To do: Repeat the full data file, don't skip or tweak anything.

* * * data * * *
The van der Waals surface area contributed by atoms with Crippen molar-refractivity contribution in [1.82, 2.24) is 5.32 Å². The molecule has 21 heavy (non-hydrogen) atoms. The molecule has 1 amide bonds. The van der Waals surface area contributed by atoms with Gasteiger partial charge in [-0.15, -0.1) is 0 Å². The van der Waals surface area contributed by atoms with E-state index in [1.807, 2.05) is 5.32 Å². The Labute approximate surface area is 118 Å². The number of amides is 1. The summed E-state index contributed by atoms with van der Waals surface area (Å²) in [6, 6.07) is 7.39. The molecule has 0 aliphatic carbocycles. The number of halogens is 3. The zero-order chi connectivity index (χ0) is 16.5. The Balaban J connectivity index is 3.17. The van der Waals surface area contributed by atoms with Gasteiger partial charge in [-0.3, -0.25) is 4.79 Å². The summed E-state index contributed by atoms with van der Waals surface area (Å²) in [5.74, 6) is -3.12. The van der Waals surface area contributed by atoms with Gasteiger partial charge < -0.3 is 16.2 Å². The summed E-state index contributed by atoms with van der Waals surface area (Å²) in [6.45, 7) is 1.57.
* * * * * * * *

The van der Waals surface area contributed by atoms with Crippen molar-refractivity contribution in [1.82, 2.24) is 5.32 Å². The molecule has 21 heavy (non-hydrogen) atoms. The molecule has 1 amide bonds. The van der Waals surface area contributed by atoms with Gasteiger partial charge in [-0.15, -0.1) is 0 Å². The van der Waals surface area contributed by atoms with E-state index in [1.807, 2.05) is 5.32 Å². The Labute approximate surface area is 118 Å². The number of amides is 1. The summed E-state index contributed by atoms with van der Waals surface area (Å²) in [6, 6.07) is 7.39. The molecule has 0 aliphatic carbocycles. The number of halogens is 3. The zero-order chi connectivity index (χ0) is 16.5. The Balaban J connectivity index is 3.17. The van der Waals surface area contributed by atoms with Gasteiger partial charge in [-0.3, -0.25) is 4.79 Å². The summed E-state index contributed by atoms with van der Waals surface area (Å²) in [5.74, 6) is -3.12. The van der Waals surface area contributed by atoms with Gasteiger partial charge < -0.3 is 16.2 Å². The summed E-state index contributed by atoms with van der Waals surface area (Å²) in [6.45, 7) is 1.57.